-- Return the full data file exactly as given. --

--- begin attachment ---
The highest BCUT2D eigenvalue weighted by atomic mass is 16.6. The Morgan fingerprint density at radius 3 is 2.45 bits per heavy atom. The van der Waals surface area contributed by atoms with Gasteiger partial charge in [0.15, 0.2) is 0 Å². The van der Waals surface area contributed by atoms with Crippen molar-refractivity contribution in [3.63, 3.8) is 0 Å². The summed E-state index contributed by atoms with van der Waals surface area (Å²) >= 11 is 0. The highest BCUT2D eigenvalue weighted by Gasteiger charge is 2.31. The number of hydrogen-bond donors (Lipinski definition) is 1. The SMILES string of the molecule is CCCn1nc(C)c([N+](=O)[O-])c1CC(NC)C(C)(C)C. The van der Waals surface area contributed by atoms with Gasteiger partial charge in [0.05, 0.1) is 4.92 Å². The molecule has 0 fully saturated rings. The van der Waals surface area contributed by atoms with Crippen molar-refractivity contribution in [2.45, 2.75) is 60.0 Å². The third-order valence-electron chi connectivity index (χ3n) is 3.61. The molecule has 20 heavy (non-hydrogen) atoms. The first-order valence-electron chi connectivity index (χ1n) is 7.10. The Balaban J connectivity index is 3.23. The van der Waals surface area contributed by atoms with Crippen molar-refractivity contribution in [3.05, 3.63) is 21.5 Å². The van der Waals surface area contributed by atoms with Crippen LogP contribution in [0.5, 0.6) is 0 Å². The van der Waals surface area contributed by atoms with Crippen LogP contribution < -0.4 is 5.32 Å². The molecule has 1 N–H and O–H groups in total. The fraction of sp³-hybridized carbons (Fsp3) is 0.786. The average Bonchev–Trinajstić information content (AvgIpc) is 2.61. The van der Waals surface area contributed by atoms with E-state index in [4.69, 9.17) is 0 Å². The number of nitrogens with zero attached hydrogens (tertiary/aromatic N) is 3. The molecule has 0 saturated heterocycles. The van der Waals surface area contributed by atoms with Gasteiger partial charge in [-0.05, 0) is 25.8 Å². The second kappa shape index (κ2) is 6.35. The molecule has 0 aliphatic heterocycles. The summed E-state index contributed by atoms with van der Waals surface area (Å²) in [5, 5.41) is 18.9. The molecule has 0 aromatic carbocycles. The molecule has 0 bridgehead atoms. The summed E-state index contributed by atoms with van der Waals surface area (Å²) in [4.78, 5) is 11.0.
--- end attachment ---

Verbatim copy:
The highest BCUT2D eigenvalue weighted by atomic mass is 16.6. The Morgan fingerprint density at radius 3 is 2.45 bits per heavy atom. The van der Waals surface area contributed by atoms with Gasteiger partial charge in [0.15, 0.2) is 0 Å². The van der Waals surface area contributed by atoms with Crippen molar-refractivity contribution in [3.63, 3.8) is 0 Å². The summed E-state index contributed by atoms with van der Waals surface area (Å²) >= 11 is 0. The highest BCUT2D eigenvalue weighted by Gasteiger charge is 2.31. The number of hydrogen-bond donors (Lipinski definition) is 1. The SMILES string of the molecule is CCCn1nc(C)c([N+](=O)[O-])c1CC(NC)C(C)(C)C. The van der Waals surface area contributed by atoms with Gasteiger partial charge in [0.05, 0.1) is 4.92 Å². The molecule has 0 fully saturated rings. The van der Waals surface area contributed by atoms with Crippen molar-refractivity contribution in [2.45, 2.75) is 60.0 Å². The third-order valence-electron chi connectivity index (χ3n) is 3.61. The molecule has 20 heavy (non-hydrogen) atoms. The first-order valence-electron chi connectivity index (χ1n) is 7.10. The Balaban J connectivity index is 3.23. The van der Waals surface area contributed by atoms with Crippen molar-refractivity contribution in [3.05, 3.63) is 21.5 Å². The van der Waals surface area contributed by atoms with Crippen LogP contribution in [0.5, 0.6) is 0 Å². The van der Waals surface area contributed by atoms with Crippen LogP contribution < -0.4 is 5.32 Å². The molecule has 1 N–H and O–H groups in total. The fraction of sp³-hybridized carbons (Fsp3) is 0.786. The average Bonchev–Trinajstić information content (AvgIpc) is 2.61. The van der Waals surface area contributed by atoms with E-state index in [4.69, 9.17) is 0 Å². The number of nitrogens with zero attached hydrogens (tertiary/aromatic N) is 3. The molecule has 0 saturated heterocycles. The van der Waals surface area contributed by atoms with Gasteiger partial charge in [-0.05, 0) is 25.8 Å². The second kappa shape index (κ2) is 6.35. The molecule has 0 aliphatic heterocycles. The summed E-state index contributed by atoms with van der Waals surface area (Å²) in [5, 5.41) is 18.9. The molecule has 0 aromatic carbocycles. The molecule has 0 bridgehead atoms. The summed E-state index contributed by atoms with van der Waals surface area (Å²) in [4.78, 5) is 11.0.